Who cares about future generations?

Niall Ferguson has gotten a lot of attention lately for having bashed the “effete” J M Keynes for his selfish worldview, which was due to his homosexuality-induced childlessness rendering him indifferent to the fate of future generations. (This was apparently NF’s interpretation of Keynes’s “In the long run we’re all dead” quip, which is such a bizarrely dishonest distortion that it can only be understood as a sort of carry-over of the toff’s empty PPE cleverness into his new life as intellectual masseur to the wealthy; he seems to have momentarily forgotten that his personal brand depends on him maintaining the veneer of an intelligent academic historian.)

Brad DeLong has pointed out that there is a long tradition of right-wing intellectuals slurring Keynes as a pervert, and his economic theories as sharing the taint of his perversion. Where you stand depends on where you sit, though Henry Blodget says it is unheard of for

a respectable academic to tie another economist’s beliefs to his or her personal situation rather than his or her research. Saying that Keynes’ economic philosophy was based on him being childless would be like saying that Ferguson’s own economic philosophy is based on him being rich and famous and therefore not caring about the plight of poor unemployed people.

Maybe that’s true, though plenty of non-economists state openly that the economics Weltanschauung derives from the pampered condition prevailing among its devotees.

But do you know who was really effete and childless and indifferent to the fate of our children and grandchildren and future generations? There was that guy who said this

Take therefore no thought for the morrow: for the morrow shall take thought for the things of itself. Sufficient unto the day is the evil thereof.

and this

Lay not up for yourselves treasures upon earth, where moth and rust doth corrupt, and where thieves break through and steal;

and this

If any man come to me, and hate not his father, and mother, and wife, and children, and brethren, and sisters, yea, and his own life also, he cannot be my disciple.

I can’t wait to see Ferguson and his ideological compatriots go after that guy. I bet they’ll really nail him.

Mutually Assured Logical Destruction

or, What Dr. Tortoise said to Prof. Achilles

I remember reading a biologist — I’ve forgotten who it was — remarking that, in comparison to some other fields, arguments in biology rarely turn venomous, because no matter how certain you may be, based on current knowledge, you can expect that within a few years the question will be definitively resolved one way or the other. If you are indeed correct, science will not suffer for your having indulgent your colleague’s error, and neither will your reputation. And you might be wrong. It’s very difficult to hold to absolute confidence in your own beliefs when they concern a matter of fact, and the fact will be revealed. It is a bit like the logic of keeping the peace through nuclear deterrence.

This was most trenchantly put by the great German mathematician David Hilbert, who famously commented on Galileo’s “cowardly” recantation in the face of the Inquisition:

He was not an idiot. Only an idiot could believe that scientific truth needs martyrdom — that may be necessary in religion, but scientific results prove themselves in time.

Continue reading “Mutually Assured Logical Destruction”

What’s the Matter with Economics?

One of the most politically important economics results of recent years has been the paper by Reinhart and Rogoff on the link between high sovereign debt and low GDP growth. This work is something I’d been following for a while, as R&R’s book was one that I’d admired greatly. Their work claimed to show a strong negative correlation between sovereign debt/GDP ratio and ensuing GDP growth, and was reported as saying that 90% debt/GDP ratio marks a cliff that an economy falls off, killing future growth. This was seized upon by proponents of austerity as proof that budget cuts can’t wait.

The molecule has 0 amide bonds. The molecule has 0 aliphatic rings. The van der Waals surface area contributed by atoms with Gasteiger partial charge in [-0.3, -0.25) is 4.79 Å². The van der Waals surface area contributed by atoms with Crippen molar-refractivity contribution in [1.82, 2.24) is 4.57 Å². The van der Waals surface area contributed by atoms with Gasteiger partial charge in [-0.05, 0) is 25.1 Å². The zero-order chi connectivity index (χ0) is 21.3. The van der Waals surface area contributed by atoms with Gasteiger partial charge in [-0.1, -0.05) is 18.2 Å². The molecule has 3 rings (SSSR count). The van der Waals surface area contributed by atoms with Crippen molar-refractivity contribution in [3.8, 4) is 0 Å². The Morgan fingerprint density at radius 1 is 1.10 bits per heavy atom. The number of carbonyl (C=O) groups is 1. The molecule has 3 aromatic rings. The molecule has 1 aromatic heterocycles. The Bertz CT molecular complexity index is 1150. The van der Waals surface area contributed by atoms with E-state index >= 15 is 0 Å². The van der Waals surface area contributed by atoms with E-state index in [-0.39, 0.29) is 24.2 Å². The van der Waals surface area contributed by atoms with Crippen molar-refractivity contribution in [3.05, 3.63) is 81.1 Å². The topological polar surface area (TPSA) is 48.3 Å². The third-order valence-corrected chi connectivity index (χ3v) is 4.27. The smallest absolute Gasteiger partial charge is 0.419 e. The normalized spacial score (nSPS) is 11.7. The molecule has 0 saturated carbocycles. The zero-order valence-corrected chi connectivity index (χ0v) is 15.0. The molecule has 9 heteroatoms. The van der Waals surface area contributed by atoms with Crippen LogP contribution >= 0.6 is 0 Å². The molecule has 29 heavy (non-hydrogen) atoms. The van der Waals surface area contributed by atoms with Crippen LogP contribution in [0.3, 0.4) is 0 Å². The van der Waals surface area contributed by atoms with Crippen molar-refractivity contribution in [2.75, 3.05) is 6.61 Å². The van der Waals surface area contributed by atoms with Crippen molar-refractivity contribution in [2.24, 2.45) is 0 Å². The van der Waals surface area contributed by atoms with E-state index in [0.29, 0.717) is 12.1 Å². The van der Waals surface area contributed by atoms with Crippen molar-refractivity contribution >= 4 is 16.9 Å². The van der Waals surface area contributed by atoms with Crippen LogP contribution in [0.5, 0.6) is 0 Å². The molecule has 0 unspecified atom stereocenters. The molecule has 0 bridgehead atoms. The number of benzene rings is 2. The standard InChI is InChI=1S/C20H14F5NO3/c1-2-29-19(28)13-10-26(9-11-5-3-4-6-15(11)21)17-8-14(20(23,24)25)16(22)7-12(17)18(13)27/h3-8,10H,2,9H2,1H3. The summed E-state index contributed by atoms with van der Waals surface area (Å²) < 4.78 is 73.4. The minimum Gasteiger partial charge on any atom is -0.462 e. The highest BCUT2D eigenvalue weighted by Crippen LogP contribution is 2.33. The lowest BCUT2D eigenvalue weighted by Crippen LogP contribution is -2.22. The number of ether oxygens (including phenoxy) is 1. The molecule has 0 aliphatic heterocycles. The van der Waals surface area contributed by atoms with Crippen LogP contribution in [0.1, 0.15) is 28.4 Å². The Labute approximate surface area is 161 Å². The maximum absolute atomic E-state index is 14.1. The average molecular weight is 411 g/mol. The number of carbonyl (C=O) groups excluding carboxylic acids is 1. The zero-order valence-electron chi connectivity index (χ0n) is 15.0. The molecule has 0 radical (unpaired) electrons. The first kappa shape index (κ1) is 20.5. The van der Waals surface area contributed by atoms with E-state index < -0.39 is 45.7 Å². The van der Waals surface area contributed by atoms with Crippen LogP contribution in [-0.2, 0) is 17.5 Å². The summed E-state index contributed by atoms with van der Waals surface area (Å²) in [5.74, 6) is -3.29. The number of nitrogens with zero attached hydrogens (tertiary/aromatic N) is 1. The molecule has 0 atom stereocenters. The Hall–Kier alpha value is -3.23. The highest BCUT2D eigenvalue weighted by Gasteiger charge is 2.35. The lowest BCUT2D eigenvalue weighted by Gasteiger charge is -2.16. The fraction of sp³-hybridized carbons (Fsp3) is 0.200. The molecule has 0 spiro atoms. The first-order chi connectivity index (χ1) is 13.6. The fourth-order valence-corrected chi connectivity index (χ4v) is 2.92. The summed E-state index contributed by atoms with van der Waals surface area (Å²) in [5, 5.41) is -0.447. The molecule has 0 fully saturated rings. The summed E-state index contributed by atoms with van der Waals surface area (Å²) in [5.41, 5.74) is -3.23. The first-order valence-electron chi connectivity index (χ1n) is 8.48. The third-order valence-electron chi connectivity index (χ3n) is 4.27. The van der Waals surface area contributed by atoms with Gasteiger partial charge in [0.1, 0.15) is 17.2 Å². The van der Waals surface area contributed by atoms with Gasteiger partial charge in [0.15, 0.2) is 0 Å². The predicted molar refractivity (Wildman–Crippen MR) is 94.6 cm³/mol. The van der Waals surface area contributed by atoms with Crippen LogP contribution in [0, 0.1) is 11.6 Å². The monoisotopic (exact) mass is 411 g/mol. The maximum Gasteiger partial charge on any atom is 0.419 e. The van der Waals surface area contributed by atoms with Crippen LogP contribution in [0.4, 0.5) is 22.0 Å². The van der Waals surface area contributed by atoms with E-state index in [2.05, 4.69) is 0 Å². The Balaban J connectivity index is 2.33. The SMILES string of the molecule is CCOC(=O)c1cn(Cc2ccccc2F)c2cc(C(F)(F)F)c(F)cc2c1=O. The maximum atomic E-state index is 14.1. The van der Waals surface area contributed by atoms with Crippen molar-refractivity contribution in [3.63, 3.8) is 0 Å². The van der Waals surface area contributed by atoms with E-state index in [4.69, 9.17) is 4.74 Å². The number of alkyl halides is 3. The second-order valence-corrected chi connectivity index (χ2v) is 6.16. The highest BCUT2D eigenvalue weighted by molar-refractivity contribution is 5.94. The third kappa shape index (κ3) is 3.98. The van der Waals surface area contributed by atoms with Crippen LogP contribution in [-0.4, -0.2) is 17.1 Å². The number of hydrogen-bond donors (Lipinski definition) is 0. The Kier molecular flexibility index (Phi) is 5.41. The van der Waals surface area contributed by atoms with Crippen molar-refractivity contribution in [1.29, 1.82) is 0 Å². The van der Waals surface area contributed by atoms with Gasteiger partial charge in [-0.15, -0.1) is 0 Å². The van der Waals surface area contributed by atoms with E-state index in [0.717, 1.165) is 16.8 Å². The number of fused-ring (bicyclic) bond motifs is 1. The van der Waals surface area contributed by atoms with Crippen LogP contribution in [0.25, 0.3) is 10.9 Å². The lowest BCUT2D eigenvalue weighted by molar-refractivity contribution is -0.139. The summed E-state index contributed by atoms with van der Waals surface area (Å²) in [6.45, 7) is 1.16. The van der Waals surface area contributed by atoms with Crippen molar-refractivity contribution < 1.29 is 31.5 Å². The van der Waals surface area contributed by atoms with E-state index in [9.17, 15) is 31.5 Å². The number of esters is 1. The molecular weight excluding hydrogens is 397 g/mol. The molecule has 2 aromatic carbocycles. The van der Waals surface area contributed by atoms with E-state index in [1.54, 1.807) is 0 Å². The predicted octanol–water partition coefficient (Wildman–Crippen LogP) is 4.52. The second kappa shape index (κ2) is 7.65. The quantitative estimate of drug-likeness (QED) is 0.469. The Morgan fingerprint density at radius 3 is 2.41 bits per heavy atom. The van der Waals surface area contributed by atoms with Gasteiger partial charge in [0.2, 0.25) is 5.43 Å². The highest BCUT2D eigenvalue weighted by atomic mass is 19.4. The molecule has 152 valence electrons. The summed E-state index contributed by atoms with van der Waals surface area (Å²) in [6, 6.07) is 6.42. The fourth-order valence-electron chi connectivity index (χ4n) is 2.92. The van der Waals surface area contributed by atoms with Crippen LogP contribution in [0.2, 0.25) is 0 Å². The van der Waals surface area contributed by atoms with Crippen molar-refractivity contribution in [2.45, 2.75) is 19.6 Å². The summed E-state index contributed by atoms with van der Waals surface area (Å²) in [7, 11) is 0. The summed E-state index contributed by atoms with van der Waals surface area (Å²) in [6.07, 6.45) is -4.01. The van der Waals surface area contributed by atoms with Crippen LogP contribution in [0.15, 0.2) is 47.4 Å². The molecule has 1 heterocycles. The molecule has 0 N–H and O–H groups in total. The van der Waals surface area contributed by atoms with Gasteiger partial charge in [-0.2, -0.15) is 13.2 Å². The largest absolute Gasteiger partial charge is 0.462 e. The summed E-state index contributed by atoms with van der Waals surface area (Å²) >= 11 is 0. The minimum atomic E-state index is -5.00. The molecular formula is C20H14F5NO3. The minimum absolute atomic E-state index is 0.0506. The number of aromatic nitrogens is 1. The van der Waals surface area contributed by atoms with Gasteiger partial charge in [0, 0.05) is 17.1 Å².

As reported here and here by Paul Krugman, and here and here by Matt Yglesias, it now turns out that the result isn’t just theoretically misguided, it’s bogus. Economists who struggled to reproduce the results finally isolated a whole raft of errors and dubious hidden assumptions that completely undermine the conclusion. Only the most blatantly ridiculous fault was an error in their Excel spreadsheet formula that caused them to exclude important sections of the data from their computation. You’d think that this couldn’t get any worse, but instead of apologising abjectly, R&R have tried to argue that none of this was really essential to their real point, whatever that was.

My main thoughts:

  1. Do economists really do their analysis with Excel? I find this kind of shocking, like if I found out that some surgeons like to make their incisions with flint knives, or if airline pilots were calculating their flightpaths with slide rules. Once you accept that premise, it’s not surprising that they made a blunder like this. I’m not a snob about technology. Spreadsheets are great for doing payrolls, and for getting a look at tables of numbers, and doing some quick calculations. But they’re so opaque, they’re not appropriate to academic work, and they’re so inflexible that it’s inconceivable to me that someone who analyses data on a more or less regular basis would choose to use them. Continue reading “What’s the Matter with Economics?”

Daniel Kahneman, Social Psychology, and Finance

I’ve been a booster of the Tversky-Kahneman cognitive-bias revolution since I read their article in Scientific American as a high school student. (To be honest, I’d always lazily thought of it as Tversky’s work, but Daniel Kahneman has had the good sense not to die prematurely, and to collect a Nobel memorial prize.) And I’ve greatly enjoyed Kahneman’s new popular book on his collected lessons from many decades of research on cognitive biases.